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A woman checks the tracks before crossing over them in downtown Memphis, TN.

Rise Among Tennesseans of Working, Retirement Age Drove Increase in 2021 State Population

The growth of adult population statewide was strong last year, but Tennessee’s two largest counties both saw population declines among people under age 65.

Tennessee netted a 55,000-person population increase in 2021, but those gains were entirely from people age  20 years and older. The number of children in the state fell slightly.

An analysis of 2021 Census Bureau Population Estimate data showed that the largest population increases were among individuals over age 65. This group grew by almost 31,000 new residents last year; a level that was on pace with last decade’s annual average increase of about 32,000 people in this group.

Young adults age 20 to 44 netted the state an additional 29,000 new residents.

But two age groups saw decreases last year. The number of people age 45 to 64 fell by almost 4,400 people. There were also fewer children.

The number of people under 20 years of age in Tennessee was down by about 400, in large part due to contractions among the cohort of children age zero to four. This reflects both missed conceptions in the early months of the COVID-19 pandemic that pushed births in 2021 to their lowest totals since 2003, and the continued slide of state and national fertility rates.

Table 1: Tennessee Population Change by Age, July 2020 to July 2021
Age 2020 2021 Net Change Percent Change
0 to 19 years  1,708,707  1,708,309 -398 -0.02%
20 to 44  2,266,743  2,295,660 28,917 1.3%
45 to 64  1,790,371  1,785,977 -4,394 -0.2%
65 and over  1,154,298  1,185,272 30,974 2.7%
Total  6,920,119  6,975,218 55,099 0.8%

Source: Vintage 2021 Population Estimates, U.S. Census Bureau.

For the state’s two largest counties, population loss was not limited to just children. March data showed that a net population loss of 11,500 people in Davidson County and a decline of 6,100 in Shelby County were the result of net domestic migration losses – more people moving out than moving into those counties.

The new age data shows that the decreases in these two counties were spread across all groups under age 65.

In Davidson County, the population age 0 to 19 declined by 2.9 percent, losing over 4,800 youth in the one-year stretch. Similar-sized losses among 20 to 24 years old (-4,572 people) and 45 to 65 years old (-4,357) were also reported in 2021.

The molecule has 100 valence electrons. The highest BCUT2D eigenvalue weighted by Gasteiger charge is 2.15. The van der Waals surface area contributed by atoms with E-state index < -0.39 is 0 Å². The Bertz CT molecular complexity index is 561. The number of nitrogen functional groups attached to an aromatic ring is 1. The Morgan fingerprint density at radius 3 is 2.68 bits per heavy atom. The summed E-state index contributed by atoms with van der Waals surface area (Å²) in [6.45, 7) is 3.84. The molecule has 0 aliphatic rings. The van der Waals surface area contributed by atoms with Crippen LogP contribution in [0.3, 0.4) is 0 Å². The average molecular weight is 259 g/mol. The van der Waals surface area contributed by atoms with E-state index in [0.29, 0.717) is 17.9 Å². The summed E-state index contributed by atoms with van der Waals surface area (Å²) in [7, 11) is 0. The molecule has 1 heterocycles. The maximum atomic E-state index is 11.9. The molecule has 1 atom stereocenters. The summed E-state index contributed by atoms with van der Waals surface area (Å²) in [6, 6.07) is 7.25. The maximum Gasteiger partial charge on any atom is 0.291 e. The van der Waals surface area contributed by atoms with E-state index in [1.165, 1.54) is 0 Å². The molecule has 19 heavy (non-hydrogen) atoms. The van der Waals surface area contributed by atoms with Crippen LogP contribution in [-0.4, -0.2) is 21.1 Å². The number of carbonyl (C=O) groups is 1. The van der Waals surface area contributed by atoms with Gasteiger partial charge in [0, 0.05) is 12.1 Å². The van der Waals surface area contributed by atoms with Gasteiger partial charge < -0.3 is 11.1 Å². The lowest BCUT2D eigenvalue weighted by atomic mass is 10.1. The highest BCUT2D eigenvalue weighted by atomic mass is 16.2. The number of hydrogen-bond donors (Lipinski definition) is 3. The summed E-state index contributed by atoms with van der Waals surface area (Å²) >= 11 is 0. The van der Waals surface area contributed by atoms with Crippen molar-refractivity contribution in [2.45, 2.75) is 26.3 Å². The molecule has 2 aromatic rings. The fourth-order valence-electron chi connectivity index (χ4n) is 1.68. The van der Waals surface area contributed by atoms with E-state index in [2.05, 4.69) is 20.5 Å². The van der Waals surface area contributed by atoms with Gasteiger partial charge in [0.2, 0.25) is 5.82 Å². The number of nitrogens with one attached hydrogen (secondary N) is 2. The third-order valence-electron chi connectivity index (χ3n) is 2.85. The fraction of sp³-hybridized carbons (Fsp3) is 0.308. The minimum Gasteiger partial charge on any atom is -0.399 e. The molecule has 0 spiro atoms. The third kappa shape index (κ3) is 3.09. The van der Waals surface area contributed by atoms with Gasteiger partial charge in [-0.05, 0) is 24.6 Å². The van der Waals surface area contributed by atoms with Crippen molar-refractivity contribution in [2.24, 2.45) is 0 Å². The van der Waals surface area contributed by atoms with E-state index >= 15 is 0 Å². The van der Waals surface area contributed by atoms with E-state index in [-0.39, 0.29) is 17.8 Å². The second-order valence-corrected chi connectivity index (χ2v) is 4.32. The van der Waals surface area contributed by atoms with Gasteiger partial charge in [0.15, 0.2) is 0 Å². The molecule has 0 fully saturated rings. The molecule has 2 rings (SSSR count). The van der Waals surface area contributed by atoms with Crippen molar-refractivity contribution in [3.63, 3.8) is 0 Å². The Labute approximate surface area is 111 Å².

Although Shelby County’s population losses among those under age 45 were less pronounced than in Davidson County, the county had 4,750 fewer residents aged 45 to 64.

Chart showing Tennessee population change by age group in 2021

Population estimates for 2021 showed the state’s two largest counties lost population for age groups that were 64 years and younger. The balance of the state’s 93 counties produced strong increases across all age groups.

Setting Perspective for the 2021 Population Estimates

Last year’s population decreases in Davidson and Shelby counties mirrored a national trend. The central county of some of country’s largest metropolitan areas saw significant population decreases in 2021. 51 of the country’s largest 88 cities lost population; a tremendous jump over recent trends.

To a large degree, this was sparked by domestic migration to surrounding counties or to other counties in the U.S. But in those areas, decreases in the number of young adults between age 20 and 29 were particularly evident.

In some ways, the overall population increases that Tennessee experienced in 2021 were remarkable considering the backdrop of the country’s slowest rate of population increase since its founding. Fertility and international migration continue to wither and deaths spiked due to the COVID-19 pandemic leaving the state largely dependent upon domestic migration for future population gains.

Tennessee saw record levels of domestic migration from other U.S. states in 2021. In December, we’ll find out if that continued into 2022.